An aftershock took five more lives on Friday and threatened to pile even more misery on an area of eastern Afghanistan reeling from a devastating earthquake that killed at least 1,000 people after authorities ended the search for survivors.
Many survivors of the earthquake were without food, shelter and water, waiting in southern villages for relief workers to reach them, with rain compounding their misery.
Friday's aftershock, in almost exactly the same place, was of magnitude 4.3, the U.S. Geological Survey said. A health ministry official said the tremor killed five people, but there was no immediate word on the extent of new damage and injuries.
About 2,000 people were injured and 10,000 houses were partially or completely destroyed in Wednesday's earthquake in a remote area near the border with Pakistan, Mohammad Nassim Haqqani, a spokesperson for the disaster ministry, told Reuters.
"The search operation has finished, 1,000 are dead and the injured are around 2,000, both serious and superficial injuries," Haqqani said.
He did not elaborate on why the search for survivors was being called off after some 48 hours. Survivors have been pulled from the rubble of other earthquakes after considerably more time.
The Taliban director of the state-run Bakhtar News Agency claimed Friday the death toll had risen to 1,150 people from previous reports of 1,000 killed.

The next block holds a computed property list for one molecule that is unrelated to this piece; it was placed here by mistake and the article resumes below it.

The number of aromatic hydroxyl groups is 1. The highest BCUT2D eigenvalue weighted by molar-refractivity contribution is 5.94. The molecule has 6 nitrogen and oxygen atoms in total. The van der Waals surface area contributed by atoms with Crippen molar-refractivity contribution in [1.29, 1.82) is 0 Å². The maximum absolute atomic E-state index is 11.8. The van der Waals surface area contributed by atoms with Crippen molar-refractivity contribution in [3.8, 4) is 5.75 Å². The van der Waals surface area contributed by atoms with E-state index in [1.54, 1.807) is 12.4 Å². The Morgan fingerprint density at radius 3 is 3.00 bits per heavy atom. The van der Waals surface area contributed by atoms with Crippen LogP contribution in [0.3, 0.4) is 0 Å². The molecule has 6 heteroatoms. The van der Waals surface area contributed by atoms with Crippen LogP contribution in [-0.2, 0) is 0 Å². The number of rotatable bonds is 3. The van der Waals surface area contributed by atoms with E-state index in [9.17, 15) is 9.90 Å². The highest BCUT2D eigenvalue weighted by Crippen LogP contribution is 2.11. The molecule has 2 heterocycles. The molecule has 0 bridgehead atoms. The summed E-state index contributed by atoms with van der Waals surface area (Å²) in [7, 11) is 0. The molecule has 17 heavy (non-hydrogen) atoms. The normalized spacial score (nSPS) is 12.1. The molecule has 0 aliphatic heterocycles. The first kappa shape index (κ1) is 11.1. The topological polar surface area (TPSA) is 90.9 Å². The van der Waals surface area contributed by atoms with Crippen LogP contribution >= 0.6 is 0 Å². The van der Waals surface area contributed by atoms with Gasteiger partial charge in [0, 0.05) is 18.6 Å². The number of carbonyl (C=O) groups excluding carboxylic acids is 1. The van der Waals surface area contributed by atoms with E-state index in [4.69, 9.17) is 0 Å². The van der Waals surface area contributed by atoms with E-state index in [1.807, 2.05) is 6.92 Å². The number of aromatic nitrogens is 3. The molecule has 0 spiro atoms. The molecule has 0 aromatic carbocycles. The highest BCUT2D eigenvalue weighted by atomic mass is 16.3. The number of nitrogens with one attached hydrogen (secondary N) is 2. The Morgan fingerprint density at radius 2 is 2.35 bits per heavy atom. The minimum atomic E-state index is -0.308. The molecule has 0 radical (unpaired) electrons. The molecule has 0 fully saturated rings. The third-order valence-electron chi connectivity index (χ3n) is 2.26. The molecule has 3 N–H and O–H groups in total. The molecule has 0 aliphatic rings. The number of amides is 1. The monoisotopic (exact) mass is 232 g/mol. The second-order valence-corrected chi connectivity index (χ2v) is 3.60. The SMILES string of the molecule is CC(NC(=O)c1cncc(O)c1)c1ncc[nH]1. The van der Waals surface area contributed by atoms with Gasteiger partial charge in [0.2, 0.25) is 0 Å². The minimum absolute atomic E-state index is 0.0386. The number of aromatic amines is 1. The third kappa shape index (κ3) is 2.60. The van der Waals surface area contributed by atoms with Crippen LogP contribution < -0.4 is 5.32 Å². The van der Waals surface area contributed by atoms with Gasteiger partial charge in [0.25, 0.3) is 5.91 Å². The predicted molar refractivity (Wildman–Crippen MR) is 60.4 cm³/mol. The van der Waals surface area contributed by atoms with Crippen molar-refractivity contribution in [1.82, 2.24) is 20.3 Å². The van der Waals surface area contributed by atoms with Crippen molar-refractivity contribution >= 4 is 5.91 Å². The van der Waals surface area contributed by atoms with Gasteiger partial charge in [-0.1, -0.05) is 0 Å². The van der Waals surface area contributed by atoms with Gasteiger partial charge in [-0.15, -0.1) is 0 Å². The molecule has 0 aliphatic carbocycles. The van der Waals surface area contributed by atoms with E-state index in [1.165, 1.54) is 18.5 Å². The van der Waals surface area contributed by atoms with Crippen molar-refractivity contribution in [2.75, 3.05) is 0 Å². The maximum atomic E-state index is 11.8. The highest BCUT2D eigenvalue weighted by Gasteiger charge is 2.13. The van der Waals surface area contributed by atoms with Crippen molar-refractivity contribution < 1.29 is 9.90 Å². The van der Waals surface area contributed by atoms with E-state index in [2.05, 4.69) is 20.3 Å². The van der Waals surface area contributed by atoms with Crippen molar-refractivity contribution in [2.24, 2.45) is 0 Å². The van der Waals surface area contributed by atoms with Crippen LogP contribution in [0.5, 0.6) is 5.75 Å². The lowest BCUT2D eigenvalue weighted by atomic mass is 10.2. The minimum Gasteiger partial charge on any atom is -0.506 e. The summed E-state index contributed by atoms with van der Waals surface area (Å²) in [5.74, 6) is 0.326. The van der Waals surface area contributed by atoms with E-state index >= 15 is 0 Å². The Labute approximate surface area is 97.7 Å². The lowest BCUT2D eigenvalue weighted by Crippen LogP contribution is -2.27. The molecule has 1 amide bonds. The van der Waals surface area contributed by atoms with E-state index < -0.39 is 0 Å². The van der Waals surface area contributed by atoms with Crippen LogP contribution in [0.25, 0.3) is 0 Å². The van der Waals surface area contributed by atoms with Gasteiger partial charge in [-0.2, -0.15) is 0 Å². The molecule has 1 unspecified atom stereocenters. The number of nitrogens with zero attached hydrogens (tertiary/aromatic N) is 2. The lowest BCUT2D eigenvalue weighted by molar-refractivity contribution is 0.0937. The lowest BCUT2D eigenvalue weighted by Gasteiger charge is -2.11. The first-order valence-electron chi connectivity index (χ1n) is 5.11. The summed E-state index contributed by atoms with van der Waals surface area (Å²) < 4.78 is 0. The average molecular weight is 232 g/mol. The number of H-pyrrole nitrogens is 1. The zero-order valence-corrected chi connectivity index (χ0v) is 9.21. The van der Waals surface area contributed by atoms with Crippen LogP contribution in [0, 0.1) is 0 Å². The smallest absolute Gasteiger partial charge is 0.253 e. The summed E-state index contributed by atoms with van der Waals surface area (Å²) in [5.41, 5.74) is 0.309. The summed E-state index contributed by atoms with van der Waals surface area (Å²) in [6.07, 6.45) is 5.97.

Meanwhile, Save the Children said more than 118,000 children were impacted by the disaster. "Many children are now most likely without clean drinking water, food and a safe place to sleep," the international charity added.
The 6.1 magnitude earthquake struck about 160 kilometers (100 miles) southeast of Kabul, in a region of arid mountains dotted with small settlements that has often been at the center of Afghanistan's decades of war.
Poor communications and a lack of proper roads have hampered relief efforts in a country already grappling with a humanitarian crisis that has deteriorated since the Taliban took over last August.
Haqqani said Afghanistan did not have enough critical supplies to treat the wounded. "The health ministry does not have enough drugs, we need medical aid and other necessities because it's a big disaster," he added.
The rescue operation will be a major test for the Taliban, who took over as U.S.-led international forces withdrew after 20 years of war.
The country has since been largely isolated, cut off from much direct international assistance because of sanctions.
Japan, South Korea, Taiwan and the United Arab Emirates all said on Thursday they plan to send aid. Supplies from neighboring Pakistan have already crossed the border.
India, which has a strained relationship with the Taliban, said it had sent 27 tons of supplies on two flights to be handed over to international aid agencies.
Large parts of South Asia are seismically active because a tectonic plate known as the Indian plate is pushing north into the Eurasian plate. In 2015, an earthquake struck the remote Afghan northeast, killing several hundred people in Afghanistan and nearby northern Pakistan.
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